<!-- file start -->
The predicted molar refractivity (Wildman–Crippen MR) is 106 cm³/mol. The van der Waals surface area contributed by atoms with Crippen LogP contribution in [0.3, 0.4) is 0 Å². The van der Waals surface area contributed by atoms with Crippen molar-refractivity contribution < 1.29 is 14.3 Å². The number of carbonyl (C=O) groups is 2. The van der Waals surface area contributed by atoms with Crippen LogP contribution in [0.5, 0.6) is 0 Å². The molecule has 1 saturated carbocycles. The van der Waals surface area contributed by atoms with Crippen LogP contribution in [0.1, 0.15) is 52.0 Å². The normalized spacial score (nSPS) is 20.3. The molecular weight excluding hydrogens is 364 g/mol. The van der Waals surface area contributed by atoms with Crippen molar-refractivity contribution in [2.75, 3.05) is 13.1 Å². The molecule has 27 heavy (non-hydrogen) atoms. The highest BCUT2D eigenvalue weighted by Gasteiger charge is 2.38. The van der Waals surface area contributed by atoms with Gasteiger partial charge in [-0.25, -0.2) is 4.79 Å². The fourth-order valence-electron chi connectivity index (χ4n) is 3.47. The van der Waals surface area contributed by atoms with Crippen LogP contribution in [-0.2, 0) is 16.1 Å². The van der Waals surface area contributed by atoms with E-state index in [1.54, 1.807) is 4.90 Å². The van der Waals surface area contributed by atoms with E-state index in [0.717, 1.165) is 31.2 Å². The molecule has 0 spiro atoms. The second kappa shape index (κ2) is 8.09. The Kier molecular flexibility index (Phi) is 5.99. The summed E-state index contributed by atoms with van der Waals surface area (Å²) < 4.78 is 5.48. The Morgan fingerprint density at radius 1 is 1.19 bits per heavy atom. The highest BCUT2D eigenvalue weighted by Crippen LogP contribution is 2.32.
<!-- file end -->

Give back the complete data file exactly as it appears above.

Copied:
The predicted molar refractivity (Wildman–Crippen MR) is 106 cm³/mol. The van der Waals surface area contributed by atoms with Crippen LogP contribution in [0.3, 0.4) is 0 Å². The van der Waals surface area contributed by atoms with Crippen molar-refractivity contribution < 1.29 is 14.3 Å². The number of carbonyl (C=O) groups is 2. The van der Waals surface area contributed by atoms with Crippen LogP contribution in [0.5, 0.6) is 0 Å². The molecule has 1 saturated carbocycles. The van der Waals surface area contributed by atoms with Crippen LogP contribution in [0.1, 0.15) is 52.0 Å². The normalized spacial score (nSPS) is 20.3. The molecular weight excluding hydrogens is 364 g/mol. The van der Waals surface area contributed by atoms with Crippen molar-refractivity contribution in [2.75, 3.05) is 13.1 Å². The molecule has 27 heavy (non-hydrogen) atoms. The highest BCUT2D eigenvalue weighted by Gasteiger charge is 2.38. The van der Waals surface area contributed by atoms with Gasteiger partial charge in [-0.25, -0.2) is 4.79 Å². The fourth-order valence-electron chi connectivity index (χ4n) is 3.47. The van der Waals surface area contributed by atoms with Crippen LogP contribution in [-0.2, 0) is 16.1 Å². The van der Waals surface area contributed by atoms with E-state index in [1.54, 1.807) is 4.90 Å². The van der Waals surface area contributed by atoms with E-state index in [0.717, 1.165) is 31.2 Å². The molecule has 0 spiro atoms. The second kappa shape index (κ2) is 8.09. The Kier molecular flexibility index (Phi) is 5.99. The summed E-state index contributed by atoms with van der Waals surface area (Å²) < 4.78 is 5.48. The Morgan fingerprint density at radius 1 is 1.19 bits per heavy atom. The highest BCUT2D eigenvalue weighted by Crippen LogP contribution is 2.32.